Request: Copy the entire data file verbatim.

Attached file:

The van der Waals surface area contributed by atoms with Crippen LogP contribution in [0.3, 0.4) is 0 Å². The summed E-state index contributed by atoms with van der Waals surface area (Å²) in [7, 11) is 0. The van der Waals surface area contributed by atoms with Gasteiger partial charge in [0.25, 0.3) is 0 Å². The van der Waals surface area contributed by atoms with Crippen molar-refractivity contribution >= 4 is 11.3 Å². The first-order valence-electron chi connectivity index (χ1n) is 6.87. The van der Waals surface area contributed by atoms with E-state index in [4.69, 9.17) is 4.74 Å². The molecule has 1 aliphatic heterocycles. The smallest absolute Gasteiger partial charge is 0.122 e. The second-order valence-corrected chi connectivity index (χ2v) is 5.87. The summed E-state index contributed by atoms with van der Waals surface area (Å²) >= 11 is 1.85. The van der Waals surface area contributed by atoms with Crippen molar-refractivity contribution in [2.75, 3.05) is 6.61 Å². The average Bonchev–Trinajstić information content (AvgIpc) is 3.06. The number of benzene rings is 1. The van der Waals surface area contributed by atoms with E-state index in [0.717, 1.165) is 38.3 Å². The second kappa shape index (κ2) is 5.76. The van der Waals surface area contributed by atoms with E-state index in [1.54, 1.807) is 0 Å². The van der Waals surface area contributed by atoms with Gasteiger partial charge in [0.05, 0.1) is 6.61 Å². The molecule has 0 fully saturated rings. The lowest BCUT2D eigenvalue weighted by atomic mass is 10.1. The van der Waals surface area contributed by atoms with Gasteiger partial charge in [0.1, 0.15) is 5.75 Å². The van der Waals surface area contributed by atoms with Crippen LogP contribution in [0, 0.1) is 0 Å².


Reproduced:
The van der Waals surface area contributed by atoms with Crippen LogP contribution in [0.3, 0.4) is 0 Å². The summed E-state index contributed by atoms with van der Waals surface area (Å²) in [7, 11) is 0. The van der Waals surface area contributed by atoms with Gasteiger partial charge in [0.25, 0.3) is 0 Å². The van der Waals surface area contributed by atoms with Crippen molar-refractivity contribution >= 4 is 11.3 Å². The first-order valence-electron chi connectivity index (χ1n) is 6.87. The van der Waals surface area contributed by atoms with E-state index in [4.69, 9.17) is 4.74 Å². The molecule has 1 aliphatic heterocycles. The smallest absolute Gasteiger partial charge is 0.122 e. The second-order valence-corrected chi connectivity index (χ2v) is 5.87. The summed E-state index contributed by atoms with van der Waals surface area (Å²) >= 11 is 1.85. The van der Waals surface area contributed by atoms with Crippen molar-refractivity contribution in [2.75, 3.05) is 6.61 Å². The average Bonchev–Trinajstić information content (AvgIpc) is 3.06. The number of benzene rings is 1. The van der Waals surface area contributed by atoms with E-state index in [0.717, 1.165) is 38.3 Å². The second kappa shape index (κ2) is 5.76. The van der Waals surface area contributed by atoms with E-state index in [1.54, 1.807) is 0 Å². The van der Waals surface area contributed by atoms with Gasteiger partial charge in [0.05, 0.1) is 6.61 Å². The molecule has 0 fully saturated rings. The lowest BCUT2D eigenvalue weighted by atomic mass is 10.1. The van der Waals surface area contributed by atoms with Gasteiger partial charge in [0.1, 0.15) is 5.75 Å². The van der Waals surface area contributed by atoms with Crippen LogP contribution in [0, 0.1) is 0 Å².